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Wednesday May 23, 2012

The Joys -- and Advantages -- of Solo Practice

One weekday afternoon when I was sitting on a bleacher watching my daughter play softball, another parent asked me why I wasn't at my office seeing patients. My answer? She's only going to grow up once. I attended every one of my daughter's high school softball games, but I also made plenty of time for patients.

Many physicians struggle with work/life balance, so being your own boss has distinct advantages. I own my own small practice in suburban Boston, and I love being a solo doc -- again.

I started my career as a family physician back in 1990, and I owned my own practice by 1992. Over time, it grew to include two other physicians and a nurse practitioner. But after Harvard Pilgrim Health Care -- one of our region's biggest health plans -- lost more than $200 million and fell into receivership in 1999, things got tough for me as well.

By 2001, I thought I had no choice but to become an employed physician, and I went to work at a hospital-owned practice. It's a decision I regret. After four years, I'd had enough of being an employee and went back to being my own boss.

This time around, there are no partners. The practice includes me, a nurse practitioner, a medical assistant and a front office worker. I also recently hired an office manager to help us achieve meaningful use and to transform the practice into a patient-centered medical home. I'm a better business person this time, understand contracts better and know what it takes financially to run a practice.

So why do I prefer things this way? For one thing, I'm in control. Not only do I set my own schedule, I can fix problems without interference or going through channels.

More importantly, I have a stronger bond with my patients than I did as an employee in a large practice. When a patient seeks care in a group practice, he or she may not see the same physician every time. As a solo family doc, my patients know I am involved in all aspects of their care, even if they see the nurse practitioner.

I know my patients, their families and their stories. It helps that my practice is in Walpole, Mass., a town of about 22,000 people where I grew up.

It sounds pretty good, right? And yet the number of small and solo family practices is in decline. A recent AAFP survey shows that 63 percent of our active members are employed physicians. The figure is even higher among new physicians.

This trend is troubling to me. We can't forget about the small and solo family practices out there because there still are many areas of the country that cannot support large practices.

Part of the problem is that students and residents often are not exposed to the small and solo practice model, though there are exceptions. How can our students and residents develop an interest in something they've never experienced?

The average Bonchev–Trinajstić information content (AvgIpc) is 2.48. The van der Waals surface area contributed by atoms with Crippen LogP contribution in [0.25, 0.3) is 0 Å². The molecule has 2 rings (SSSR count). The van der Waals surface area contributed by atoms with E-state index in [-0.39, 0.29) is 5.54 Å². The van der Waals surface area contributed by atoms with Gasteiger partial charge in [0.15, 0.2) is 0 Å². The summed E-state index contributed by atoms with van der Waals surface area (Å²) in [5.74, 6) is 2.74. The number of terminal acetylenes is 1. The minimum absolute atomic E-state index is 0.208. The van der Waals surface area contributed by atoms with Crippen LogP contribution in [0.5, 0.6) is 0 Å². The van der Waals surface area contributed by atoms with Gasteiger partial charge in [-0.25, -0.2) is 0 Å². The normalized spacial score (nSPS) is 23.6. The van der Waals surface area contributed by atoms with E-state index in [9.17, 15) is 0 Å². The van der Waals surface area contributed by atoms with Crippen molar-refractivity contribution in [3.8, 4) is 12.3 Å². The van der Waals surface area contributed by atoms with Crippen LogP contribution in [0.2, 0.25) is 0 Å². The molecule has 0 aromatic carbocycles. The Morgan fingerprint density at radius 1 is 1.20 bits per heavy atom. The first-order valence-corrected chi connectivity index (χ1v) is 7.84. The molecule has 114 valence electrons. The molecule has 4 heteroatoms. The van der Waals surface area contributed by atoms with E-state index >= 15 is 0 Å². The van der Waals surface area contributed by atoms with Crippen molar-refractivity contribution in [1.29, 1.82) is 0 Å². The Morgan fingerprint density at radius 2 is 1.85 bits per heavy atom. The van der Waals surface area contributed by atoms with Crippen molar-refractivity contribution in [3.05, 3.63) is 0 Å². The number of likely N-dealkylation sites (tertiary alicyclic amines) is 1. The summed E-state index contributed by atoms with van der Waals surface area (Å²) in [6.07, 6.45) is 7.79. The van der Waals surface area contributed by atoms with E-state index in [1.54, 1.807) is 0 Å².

We need to find more ways for students and residents to see this kind of practice, but it isn't always easy for small practices and solo docs because having a student or resident for a rotation can slow you down, which hurts productivity and finances.

Small practices often are located far from medical schools and residency programs. Personally, my practice is an hour from my old med school in Boston. It might not be feasible for some small practices and solo docs to have med students or residents in their practices on a regular basis or for those physicians to be regular visitors in educational settings. But there are things we can do in a less formal matter. I have had medical students shadow me in my practice. I have done grand rounds at my alma mater. And I am working with my state chapter to come up with other connections for small, solo practices and medical students and residents.

So for my fellow small practice and solo docs out there, what are you willing to do to expose our future family physicians to our model of care? Our small towns and rural areas cannot afford to lose it.

Laura KnobelM.D., of Walpole, Mass., is a third-year member of the AAFP Board of Directors.


The AAFP needs to do more to promote independent practice, both in their journals and at the annual summer conference for medical students and residents. I presented there twice, in 2001 and 2004, first on empowering yourself through practice management and then on saving the solo practitioner-a threatened species. You're right--there is very limited exposure for medical students to this type of practice, although solo practitioners were the rule when I was growing up. It's too bad because very few solos are unhappy with their practices but employed physicians have considerably more angst. FPs just have to get over the fear of being on their own and and steering the ship. Having more independent role models and mentors will help.